This play was set in a dark moment of Irish history. British imperialism had suffered a major setback, but there was trouble among the working class of Dublin. There was no agreement about what should happen next. And in the political gap there was space for tragedy to happen.
However, the playwright took his time to build his tragedy. The characters were introduced with broad humour. The women were stronger than the men, but all were struggling to deal with the circumstances in which they found themselves. Poverty, alcoholism and violence were a constant threat, while a legacy proved to be a dream. The characters were not depicted in realistic terms: the playwright knowingly mentioned Ibsen in a cheeky reference.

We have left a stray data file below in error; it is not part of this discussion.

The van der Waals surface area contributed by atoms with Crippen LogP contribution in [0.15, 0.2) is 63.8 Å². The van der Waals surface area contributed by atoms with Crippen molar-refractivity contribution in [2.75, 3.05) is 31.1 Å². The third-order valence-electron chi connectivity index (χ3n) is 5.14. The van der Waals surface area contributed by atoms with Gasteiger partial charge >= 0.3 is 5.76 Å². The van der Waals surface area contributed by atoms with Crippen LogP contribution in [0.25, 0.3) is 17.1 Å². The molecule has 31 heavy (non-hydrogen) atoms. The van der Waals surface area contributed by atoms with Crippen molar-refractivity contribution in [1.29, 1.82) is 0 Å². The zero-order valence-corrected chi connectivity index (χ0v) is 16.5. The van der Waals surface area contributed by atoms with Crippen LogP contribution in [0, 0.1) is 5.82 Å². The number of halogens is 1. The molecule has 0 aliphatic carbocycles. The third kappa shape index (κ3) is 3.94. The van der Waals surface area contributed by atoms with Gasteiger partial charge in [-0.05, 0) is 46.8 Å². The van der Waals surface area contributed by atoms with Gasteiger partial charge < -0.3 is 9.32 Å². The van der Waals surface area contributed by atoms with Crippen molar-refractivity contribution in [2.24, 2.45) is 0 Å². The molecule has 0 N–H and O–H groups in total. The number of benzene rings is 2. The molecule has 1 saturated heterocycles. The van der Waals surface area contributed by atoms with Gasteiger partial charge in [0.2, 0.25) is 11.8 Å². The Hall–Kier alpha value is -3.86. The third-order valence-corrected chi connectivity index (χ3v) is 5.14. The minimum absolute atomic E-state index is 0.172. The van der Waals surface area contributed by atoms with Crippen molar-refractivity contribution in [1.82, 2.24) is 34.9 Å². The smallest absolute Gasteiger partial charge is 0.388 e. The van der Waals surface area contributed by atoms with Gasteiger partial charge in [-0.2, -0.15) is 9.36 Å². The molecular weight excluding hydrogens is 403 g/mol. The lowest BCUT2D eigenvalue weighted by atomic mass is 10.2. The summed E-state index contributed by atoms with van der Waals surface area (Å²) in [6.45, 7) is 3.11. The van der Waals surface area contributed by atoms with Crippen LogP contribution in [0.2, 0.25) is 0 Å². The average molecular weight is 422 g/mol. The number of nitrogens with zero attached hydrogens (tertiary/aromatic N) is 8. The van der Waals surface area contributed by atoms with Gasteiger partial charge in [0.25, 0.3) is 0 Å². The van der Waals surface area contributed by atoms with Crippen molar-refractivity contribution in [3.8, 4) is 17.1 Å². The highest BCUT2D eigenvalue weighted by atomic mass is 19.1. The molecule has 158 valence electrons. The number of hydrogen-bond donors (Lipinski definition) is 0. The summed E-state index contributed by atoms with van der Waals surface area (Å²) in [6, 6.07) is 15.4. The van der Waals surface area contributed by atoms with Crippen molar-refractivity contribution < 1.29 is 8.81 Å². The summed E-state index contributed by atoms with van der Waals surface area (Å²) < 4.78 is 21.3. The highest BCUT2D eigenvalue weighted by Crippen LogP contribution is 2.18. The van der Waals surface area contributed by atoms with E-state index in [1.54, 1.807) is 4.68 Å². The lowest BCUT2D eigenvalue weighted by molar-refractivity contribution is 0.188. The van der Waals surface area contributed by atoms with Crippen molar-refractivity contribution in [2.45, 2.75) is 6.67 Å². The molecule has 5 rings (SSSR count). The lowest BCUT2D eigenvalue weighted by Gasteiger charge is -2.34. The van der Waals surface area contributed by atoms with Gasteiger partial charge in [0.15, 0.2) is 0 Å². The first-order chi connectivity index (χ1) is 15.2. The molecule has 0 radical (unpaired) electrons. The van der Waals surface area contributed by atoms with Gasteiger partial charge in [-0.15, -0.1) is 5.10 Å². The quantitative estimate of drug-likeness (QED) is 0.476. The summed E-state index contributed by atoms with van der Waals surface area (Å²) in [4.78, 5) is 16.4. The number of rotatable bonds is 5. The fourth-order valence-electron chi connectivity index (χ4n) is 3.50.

There was talk, song, and melodrama in abundance, but at the heart of the play was raw internecine violence. Two futile Irish deaths caused two Irish mothers heartache, while inebriated folk failed to keep their heads amid the chaos. In some sense, this was a cruel work; there was little sympathy for human failings. Composed by 1924, it arguably lacked a proper sense of historical perspective. But for all its flaws, it made a compelling spectacle.